Home » Lifestyle » Travel » Greek Islands: Santorini Past and Present

Greek Islands: Santorini Past and Present

Santorini Village in the 70's

I first visited Santorini, a volcanic island north of Crete, 40 years ago as a newly graduated teacher on a back-pack tour of the Greek islands.

The over-night ferry (the only way to reach the island) docked at the port at the foot of a daunting 600 foot high cliff. The only way to reach the top was via a hair-raising ride on mule-back, bumping up 900 steps carved out of the rock with a sheer drop into the sea below.

My destination was Kamari Beach, which took its name from a small village on the other side of the island. The local bus dropped me off in the middle of a tomato field on my way there. As both the earth and sand were black it was impossible to see where the tomato field ended and the beach began.

I found accomodation in a modest boarding-house set back from the beach but apart from that there was absolutely nothing, except for a ramshackle wooden hut  where ouzo and Coke were served to the few bathers – mostly Greek families and a few adventurous foreign tourists with their bathing towels and sandwiches.

At night-fall the shack was transformed into an eating-place (‘restaurant’ is too grand a word) with a simple but delicious menu of typical Greek dishes washed down with retsina wine. This was the night life on offer in those days. There was no public lighting and I remember staggering back along the beach to the boarding-house in utter pitch-black darkness.

The Santorini of today is a completely different affair. There is now an airport with regular flights from Athens; tourists who arrive by ferry-boat or ship (the island is on the itinerary of many luxury cruises) can reach the top of the cliff by cable-car. The mules are still there as a tourist attraction, so the more adventurous can still go up the 900 steps on mule-back. In the nooks and crannies off the mule-track there is now an infinite variety of little restaurants and piano bars all lit up with fairy-lights for the pleasure of the tourists.

What was once the tomato field  is now the beginning of  Kamari Promenade with its long row of  luxury hotels – all with swimming-pools – overlooking the sea.  The beach is no longer sparsely peopled by improvised tourists with their towels and sun-hats: instead there are rows and rows of  beach-umbrellas and sunbeds – all occupied by sun-oiled, suntanned bodies – and an incredible choice of trendy beach restaurants and bars where you can lounge over a meal in comfort or sip cocktails with a fantastic view of the sea. These and the discos make Kamari one of the hubs of island night-life.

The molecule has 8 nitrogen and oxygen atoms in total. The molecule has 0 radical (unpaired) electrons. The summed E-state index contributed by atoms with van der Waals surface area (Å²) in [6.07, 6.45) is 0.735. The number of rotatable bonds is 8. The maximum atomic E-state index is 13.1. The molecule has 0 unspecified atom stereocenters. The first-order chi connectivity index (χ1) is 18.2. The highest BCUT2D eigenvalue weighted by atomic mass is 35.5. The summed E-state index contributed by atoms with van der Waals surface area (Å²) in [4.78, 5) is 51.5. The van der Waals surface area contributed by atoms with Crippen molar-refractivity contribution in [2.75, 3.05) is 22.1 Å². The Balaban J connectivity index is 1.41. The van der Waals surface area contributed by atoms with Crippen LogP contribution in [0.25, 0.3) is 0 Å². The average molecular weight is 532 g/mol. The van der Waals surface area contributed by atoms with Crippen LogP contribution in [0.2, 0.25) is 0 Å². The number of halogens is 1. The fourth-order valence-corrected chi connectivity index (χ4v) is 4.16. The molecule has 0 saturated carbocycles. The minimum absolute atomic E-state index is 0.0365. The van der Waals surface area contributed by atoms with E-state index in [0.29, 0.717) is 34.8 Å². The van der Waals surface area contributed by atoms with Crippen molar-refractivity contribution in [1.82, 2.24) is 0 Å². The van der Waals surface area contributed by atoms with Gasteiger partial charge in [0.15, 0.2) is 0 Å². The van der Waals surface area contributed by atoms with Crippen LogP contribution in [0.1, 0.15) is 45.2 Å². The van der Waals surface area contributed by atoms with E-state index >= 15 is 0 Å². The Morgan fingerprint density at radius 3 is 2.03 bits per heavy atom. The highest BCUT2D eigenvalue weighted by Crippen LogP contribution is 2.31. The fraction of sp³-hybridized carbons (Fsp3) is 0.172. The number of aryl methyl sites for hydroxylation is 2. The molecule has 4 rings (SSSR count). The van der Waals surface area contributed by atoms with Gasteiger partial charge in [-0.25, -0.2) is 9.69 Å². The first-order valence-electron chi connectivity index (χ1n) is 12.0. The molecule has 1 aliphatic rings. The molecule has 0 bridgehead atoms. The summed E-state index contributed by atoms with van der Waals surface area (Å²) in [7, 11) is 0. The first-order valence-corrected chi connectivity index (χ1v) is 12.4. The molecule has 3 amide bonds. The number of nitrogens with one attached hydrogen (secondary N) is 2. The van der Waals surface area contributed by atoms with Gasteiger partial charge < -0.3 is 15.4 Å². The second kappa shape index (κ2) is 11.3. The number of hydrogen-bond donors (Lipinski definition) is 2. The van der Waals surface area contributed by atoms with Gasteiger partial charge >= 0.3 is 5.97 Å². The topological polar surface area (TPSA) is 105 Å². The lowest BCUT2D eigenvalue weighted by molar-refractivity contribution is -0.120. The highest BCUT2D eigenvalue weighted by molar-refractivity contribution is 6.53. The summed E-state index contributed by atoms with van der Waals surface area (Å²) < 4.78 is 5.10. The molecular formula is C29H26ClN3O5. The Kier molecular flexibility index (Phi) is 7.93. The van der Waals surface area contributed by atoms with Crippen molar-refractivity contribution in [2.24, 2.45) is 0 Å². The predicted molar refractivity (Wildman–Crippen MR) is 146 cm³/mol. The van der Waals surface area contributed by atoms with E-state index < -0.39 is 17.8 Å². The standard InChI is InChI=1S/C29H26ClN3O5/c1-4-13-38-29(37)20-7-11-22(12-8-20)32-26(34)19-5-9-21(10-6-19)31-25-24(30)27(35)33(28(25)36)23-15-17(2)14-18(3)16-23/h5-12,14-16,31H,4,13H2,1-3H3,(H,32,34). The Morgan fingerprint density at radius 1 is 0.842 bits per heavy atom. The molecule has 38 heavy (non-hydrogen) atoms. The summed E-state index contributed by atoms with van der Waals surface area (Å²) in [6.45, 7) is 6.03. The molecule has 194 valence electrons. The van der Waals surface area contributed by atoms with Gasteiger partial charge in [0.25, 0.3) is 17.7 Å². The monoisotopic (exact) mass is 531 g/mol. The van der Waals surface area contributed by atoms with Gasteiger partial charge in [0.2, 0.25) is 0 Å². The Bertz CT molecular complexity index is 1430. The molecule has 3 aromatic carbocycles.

Unsurprisingly, there is no longer any sign of the wooden shack with its Coca Cola sign and three rickety tables!

About Kathy Macchioni

Kathy Macchioni
Kathy Macchioni was born in Yorkshire and took a degree in Modern Languages at Reading University. She has lived in Italy for 40 years, where she works as a teacher and translator.

Check Also

Mashpi Cloud Forest

Three Unforgettable Ecuadorian Experiences

Ecuador is an amazing country (about the size of Nevada) that proves the best things …

One comment

  1. A fantastic little island, on our 4th trip back this summer. Although geared towards the tourist market santorini still holds its greek charm and attracts visitors from all over the world. Although resturants are plentiful and cater for all tastes i love the fact that the food on offer is still predominantly greek, nightlife in the beach resorts is reasonably low key, a few late night bars rather than clubs, in perissa and perivolous at least and there is a great beach culture.
    We chose santorini everytime as it has more than sea and sun, there is so much history and places to visit and scenery found in very few places. From my experiences of the greek islands santorini whilst catering for all and offering luxary if you can afford it hasnt been commercialised for the British larger drinking, english breakfast eating tourist in the way many others like Corfu and Zante have.

Leave a Reply

Your email address will not be published. Required fields are marked *